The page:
There is an old saying “a beach is a beach….NOT HERE! A rock is a rock is more apropos down by this waterfront. “Now that’s Nepalese tough,” I quip as we see sunbathers lying on blankets/towels or straight on the rock slabs catching the rays.
Further along this rocky shoreline is the castle built by the Normans in the 12th century – Castel dell’Ovo (Castle of the Egg). This odd name stems from the Roman scribe Virgil, who is said to have buried an egg on the site where the castle stands, warning when the egg breaks the castle and Naples will fall. Thankfully it is still standing for us to walk through freely (as in no admission) to see how it was later modified to suit military needs.
It is now high time to see the site that has been a desire since learning about it in elementary school (which at my age is close to forever) – the unparalleled Pompeii! These ruins are so deserving of their own write-up, please see my special entry on our website – Phenomenal Ruins of Pompeii
The fate of this ancient Roman fishing village and beach resort for the wealthy runs parallel to Pompeii’s in that Herculaneum also suffered massive earthquake damage in 62 AD, and was destroyed by the 79 AD eruption of Mt Vesuvius. One of the differences was unlike Pompeii being buried under layers of ash and pumice, Herculaneum was submerged in a 16m-thick sea of mud, which fossilized the town of 4000 to 5000 citizens, resulting in an unprecedented preservation of furniture, delicate household items and even clothing!
Overlooking the site we can readily see the depth of the volcanic mud still along the sides of the ruins. Rising above is the modern town of Ercolano; under which much of the ruins remain unexcavated.
Being that there were no bathing facilities in homes, the sizable public bathhouse was well utilized. Men and women used separate rooms for dips in hot and cold pools. The spacious men’s change room has shelves above marble benches where togas and sandals were once stored. I envision men folk sitting and debating world affairs with fellow bathers before moving on to the waters.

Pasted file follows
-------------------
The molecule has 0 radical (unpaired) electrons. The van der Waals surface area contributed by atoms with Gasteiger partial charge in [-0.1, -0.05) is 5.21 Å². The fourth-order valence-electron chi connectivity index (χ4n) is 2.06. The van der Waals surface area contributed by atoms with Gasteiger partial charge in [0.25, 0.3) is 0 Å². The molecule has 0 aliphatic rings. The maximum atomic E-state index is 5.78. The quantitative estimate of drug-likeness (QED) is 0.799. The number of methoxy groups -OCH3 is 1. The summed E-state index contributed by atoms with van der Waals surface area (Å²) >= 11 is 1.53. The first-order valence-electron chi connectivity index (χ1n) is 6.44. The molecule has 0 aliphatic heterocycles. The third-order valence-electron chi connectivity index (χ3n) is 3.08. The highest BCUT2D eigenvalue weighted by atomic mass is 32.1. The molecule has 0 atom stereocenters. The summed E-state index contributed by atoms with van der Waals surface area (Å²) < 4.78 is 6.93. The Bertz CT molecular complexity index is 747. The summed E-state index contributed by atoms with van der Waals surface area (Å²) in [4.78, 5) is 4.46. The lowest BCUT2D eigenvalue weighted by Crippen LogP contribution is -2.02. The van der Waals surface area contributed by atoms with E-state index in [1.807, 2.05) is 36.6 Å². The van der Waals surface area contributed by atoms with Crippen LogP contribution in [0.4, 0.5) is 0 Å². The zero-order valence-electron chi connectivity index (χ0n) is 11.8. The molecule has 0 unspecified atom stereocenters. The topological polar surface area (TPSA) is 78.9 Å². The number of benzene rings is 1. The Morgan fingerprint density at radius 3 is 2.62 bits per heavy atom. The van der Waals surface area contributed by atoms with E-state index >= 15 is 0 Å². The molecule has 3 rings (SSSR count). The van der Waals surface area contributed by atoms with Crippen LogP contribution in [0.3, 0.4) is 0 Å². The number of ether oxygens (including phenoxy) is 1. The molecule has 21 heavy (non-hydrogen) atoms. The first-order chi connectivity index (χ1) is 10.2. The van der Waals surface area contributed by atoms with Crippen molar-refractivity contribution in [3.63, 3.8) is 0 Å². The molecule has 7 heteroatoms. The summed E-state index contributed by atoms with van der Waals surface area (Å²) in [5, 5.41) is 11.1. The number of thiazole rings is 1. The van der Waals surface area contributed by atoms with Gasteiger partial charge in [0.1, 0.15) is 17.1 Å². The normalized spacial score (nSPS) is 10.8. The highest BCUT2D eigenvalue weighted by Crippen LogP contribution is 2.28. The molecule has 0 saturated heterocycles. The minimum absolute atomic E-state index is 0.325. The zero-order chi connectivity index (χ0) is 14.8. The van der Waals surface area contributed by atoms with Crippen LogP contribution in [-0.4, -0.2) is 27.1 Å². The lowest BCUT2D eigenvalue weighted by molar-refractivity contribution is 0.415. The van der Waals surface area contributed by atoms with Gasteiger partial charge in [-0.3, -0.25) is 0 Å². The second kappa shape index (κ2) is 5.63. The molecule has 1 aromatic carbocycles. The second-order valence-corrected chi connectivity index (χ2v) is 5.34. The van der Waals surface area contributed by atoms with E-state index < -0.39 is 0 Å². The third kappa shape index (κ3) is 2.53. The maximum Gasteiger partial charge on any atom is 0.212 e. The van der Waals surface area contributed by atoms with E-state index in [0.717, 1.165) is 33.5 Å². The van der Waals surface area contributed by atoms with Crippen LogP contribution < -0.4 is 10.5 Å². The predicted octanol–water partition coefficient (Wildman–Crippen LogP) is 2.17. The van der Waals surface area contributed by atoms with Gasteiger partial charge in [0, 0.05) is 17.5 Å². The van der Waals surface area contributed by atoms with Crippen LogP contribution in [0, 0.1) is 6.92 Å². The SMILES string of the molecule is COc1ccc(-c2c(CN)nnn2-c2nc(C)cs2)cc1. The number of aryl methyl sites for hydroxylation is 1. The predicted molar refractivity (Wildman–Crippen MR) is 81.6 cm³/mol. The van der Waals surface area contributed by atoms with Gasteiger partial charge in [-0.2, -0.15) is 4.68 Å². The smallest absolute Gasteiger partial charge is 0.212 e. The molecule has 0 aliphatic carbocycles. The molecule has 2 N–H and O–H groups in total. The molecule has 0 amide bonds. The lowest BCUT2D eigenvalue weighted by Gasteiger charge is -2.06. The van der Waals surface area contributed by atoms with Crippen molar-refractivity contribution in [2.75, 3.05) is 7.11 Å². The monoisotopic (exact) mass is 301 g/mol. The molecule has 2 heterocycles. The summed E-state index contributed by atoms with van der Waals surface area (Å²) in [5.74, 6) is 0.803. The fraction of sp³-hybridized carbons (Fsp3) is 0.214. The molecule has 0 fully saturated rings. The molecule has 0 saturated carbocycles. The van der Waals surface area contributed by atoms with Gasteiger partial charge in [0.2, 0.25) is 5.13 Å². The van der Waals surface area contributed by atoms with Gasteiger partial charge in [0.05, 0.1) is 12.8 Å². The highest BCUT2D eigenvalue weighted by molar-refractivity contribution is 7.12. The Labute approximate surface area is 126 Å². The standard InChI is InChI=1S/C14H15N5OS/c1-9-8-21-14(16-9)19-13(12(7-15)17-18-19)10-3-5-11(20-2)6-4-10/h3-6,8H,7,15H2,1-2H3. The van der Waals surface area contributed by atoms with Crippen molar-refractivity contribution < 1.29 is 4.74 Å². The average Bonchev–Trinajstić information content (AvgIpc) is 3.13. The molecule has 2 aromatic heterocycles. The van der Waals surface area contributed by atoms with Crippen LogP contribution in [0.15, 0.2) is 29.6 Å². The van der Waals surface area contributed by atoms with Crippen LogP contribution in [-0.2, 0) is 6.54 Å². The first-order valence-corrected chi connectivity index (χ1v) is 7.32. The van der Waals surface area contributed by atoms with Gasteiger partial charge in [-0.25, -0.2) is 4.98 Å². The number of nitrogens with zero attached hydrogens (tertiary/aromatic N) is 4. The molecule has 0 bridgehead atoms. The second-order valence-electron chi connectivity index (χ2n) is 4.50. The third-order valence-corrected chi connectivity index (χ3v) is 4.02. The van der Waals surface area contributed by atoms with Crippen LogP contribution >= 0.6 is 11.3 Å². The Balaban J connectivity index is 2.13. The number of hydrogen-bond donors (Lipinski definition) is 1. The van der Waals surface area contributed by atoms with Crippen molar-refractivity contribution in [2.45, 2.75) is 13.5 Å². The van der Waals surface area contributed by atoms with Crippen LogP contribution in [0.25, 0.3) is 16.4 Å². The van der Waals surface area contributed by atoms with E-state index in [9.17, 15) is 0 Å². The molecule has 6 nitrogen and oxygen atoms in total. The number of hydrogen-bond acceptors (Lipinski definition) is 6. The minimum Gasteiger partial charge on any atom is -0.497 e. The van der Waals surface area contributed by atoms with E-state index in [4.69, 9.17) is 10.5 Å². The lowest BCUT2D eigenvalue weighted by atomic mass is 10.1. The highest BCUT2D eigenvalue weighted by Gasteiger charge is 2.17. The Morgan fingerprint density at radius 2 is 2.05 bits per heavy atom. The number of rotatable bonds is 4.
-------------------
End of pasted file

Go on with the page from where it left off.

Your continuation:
It was customary for locals to purchase their noon meal at an eatery that served hot food and drinks. We stop at the brick counters decorated with marble and inlaid with terracotta jars once filled with the steaming nosh. Most had a back room to sit and eat and chat.
Most impressive is the Hall of Augustales. This structure, dedicated to Emperor Augustus, was a meeting place and where imperial celebrations were planned. Frescos depict the heroic Hercules standing next to Juno, queen of the gods and Minerva, goddess of wisdom.
My mind swirls with the timeline experts have deduced. While Pompeii was being bombarded with pumice and ash on August 24th (the believed date of the eruption), Herculaneum, being nine miles northwest of Pompeii was missed by this initial onslaught which was pushed by the wind to the southwest. The Herculaneum residents would have heard the thunderous blasts and under a darkened sky began escaping that same afternoon and evening by boat. It was not long after midnight on August 25th when their small town was engulfed by the molten mud. At this point most of the people had evacuated, but tragically those still down by the beach were suffocated and incinerated when hit by a cloud of superheated ash and poisonous gas travelling at hurricane force. It was here in 1980 that archeologists discovered 300 skeletons lying on what was once the shoreline.